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Germany implements the FATF’s 'travel rule' for cryptoasset transactions

On 26 May 2021, the German Ministry of Finance launched a consultation (in German) on draft rules on recording information relating to cryptoasset transactions (Kryptowertetransfer-Verordnung). The consultation ends on 14 June 2021 and the final rules will be issued by the ministry via a statutory order supplementing the German Anti Money Laundering Act (Geldwäschegesetz, GwG).

According to the German legislator, cryptoassets are used as a means of payment for illegal transactions via the so-called ‘dark web’, mainly because the payments in cryptoassets are usually anonymous or pseudonymous. In addition, tracing cryptoasset transactions is severely hindered by the use of so-called 'tumbler' or 'mixer' services, which blend cryptoassets from different sources.

Planned extension of the Money Transfer Regulation

Generally speaking, the draft rules extend the rules of Regulation (EU) 2015/847 (known as the Money Transfer Regulation) to cryptoasset transactions. This regulation harmonises the information that must accompany a funds transfer. The rules aim to ensure funds transfers are fully traceable in order to prevent, detect and investigate money laundering and terrorist financing.

The Financial Action Task Force (FATF) recommends the same requirement. Known as the 'travel rule', it requires virtual asset services providers, such as custodian wallet providers and exchange service providers, to obtain, hold, submit and make available to authorities certain information on virtual asset transfers. These obligations also apply to financial institutions that send or receive virtual asset transfers on behalf of their customers.

According to the draft rules, financial institutions, securities firms and credit institutions licensed in Germany and German branches of foreign institutions that transfer a cryptoasset or private keys must apply the regulation. In particular, these firms must send and receive relevant payer and payee information Instead of the relevant account number that must be used for money transfers under the Money Transfer Regulation, the relevant public key must be recorded.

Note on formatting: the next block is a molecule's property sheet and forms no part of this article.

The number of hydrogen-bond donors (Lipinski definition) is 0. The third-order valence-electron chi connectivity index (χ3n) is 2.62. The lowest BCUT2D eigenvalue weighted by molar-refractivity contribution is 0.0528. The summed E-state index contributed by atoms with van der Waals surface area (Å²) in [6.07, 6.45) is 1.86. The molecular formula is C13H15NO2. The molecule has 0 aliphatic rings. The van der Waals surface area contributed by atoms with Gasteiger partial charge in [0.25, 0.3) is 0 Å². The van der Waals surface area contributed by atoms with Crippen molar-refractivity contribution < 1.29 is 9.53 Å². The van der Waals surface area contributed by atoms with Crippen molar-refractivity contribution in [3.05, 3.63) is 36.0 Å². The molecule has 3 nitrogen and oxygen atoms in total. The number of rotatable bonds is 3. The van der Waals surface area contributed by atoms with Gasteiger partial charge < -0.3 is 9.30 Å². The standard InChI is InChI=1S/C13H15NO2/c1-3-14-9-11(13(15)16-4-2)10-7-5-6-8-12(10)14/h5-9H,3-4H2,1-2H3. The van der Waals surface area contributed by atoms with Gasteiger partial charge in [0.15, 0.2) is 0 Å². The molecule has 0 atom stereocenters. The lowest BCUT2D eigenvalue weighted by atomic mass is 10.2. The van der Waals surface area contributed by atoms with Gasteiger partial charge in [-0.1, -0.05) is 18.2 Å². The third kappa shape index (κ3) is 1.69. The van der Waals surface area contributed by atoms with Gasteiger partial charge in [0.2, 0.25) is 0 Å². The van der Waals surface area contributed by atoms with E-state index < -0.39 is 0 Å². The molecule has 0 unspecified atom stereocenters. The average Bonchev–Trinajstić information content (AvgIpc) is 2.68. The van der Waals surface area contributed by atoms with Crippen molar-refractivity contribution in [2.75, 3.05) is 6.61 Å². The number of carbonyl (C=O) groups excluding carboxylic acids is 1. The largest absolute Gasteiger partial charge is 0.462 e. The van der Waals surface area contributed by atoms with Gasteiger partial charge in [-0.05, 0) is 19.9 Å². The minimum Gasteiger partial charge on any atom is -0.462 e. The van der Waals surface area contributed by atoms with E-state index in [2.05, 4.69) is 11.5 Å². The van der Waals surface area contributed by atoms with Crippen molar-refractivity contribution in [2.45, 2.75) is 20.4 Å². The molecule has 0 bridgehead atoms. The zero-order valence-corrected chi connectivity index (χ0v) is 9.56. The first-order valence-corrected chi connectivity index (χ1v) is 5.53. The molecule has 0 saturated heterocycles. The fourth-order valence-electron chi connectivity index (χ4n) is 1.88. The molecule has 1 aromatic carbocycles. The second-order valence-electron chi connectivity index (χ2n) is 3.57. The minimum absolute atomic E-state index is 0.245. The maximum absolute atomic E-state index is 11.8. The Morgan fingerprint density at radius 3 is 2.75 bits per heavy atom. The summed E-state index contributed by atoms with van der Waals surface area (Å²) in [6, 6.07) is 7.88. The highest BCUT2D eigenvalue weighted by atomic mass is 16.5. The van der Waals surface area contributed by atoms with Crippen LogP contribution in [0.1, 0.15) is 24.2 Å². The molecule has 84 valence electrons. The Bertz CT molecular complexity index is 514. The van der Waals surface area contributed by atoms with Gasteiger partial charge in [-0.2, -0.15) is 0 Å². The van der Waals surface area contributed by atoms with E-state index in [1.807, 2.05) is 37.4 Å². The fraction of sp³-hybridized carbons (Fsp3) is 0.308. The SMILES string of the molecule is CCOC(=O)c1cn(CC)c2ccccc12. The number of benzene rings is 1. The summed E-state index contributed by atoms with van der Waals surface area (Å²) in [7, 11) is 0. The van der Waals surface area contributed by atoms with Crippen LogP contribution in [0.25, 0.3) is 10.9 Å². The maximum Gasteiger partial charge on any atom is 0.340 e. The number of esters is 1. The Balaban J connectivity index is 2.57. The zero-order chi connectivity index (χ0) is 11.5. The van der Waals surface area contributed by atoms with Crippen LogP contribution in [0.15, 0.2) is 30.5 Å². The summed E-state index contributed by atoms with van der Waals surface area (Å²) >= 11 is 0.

Should an obliged institution (or a similar foreign entity for cross-border transfers) only act on behalf of one party of the transfer, ie on behalf of the transferor or the transferee, the institution must identify and try to verify the name and address of both parties.

The final rules will enter into force two months after their publication. Should obliged entities not (yet) be able to implement these requirements due to a lack of technical standards, they must notify BaFin and seek an exemption on an annual recurring basis.

Small amendment – significant impact?

The legislative amendment appears to be relatively simple. However, the practical implementation of the travel rule raises significant technical difficulties and it may turn out that many obliged entities will have to temporarily rely on the exemption. For transactions on a distributed ledger network, institutions do not have to share the information required under the Money Transfer Regulation to initiate a transaction. Therefore, a messaging infrastructure will often have to be set up in parallel.

It’s not just in Europe that implementing the travel rule for cryptoassets is proving a challenge. As early as May 2019, the travel rule was extended to 'convertible virtual currencies' by way of guidance issued by the US anti-money laundering authority FinCEN. However, FinCEN published an additional proposed rulemaking in October 2020 (together with the Federal Reserve) and in December 2020 to address further clarification needs. Consultations have received more than 7,000 comments but final rules have not yet been adopted.

In November 2020, the European Council also urged the Commission to comply with the travel rule.

[The Council] URGES the Commission to expand the list of obliged entities beyond the current EU framework with regard to virtual asset service providers in accordance with FATF Recommendation 15 and RECALLS that FATF requirements must be fully addressed by Union law, notably the application of Recommendation 16 regarding wire transfers to virtual asset service providers (“travel rule”).

Therefore, it is possible that additional steps will be taken at a European level.

In Germany, it remains to be seen how the legislator will consider – and if the draft rules are adopted – BaFin will administer these technical complexities, and how German financial institutions can ensure they comply.


cryptocurrency, blockchain, europe, fintech, financial services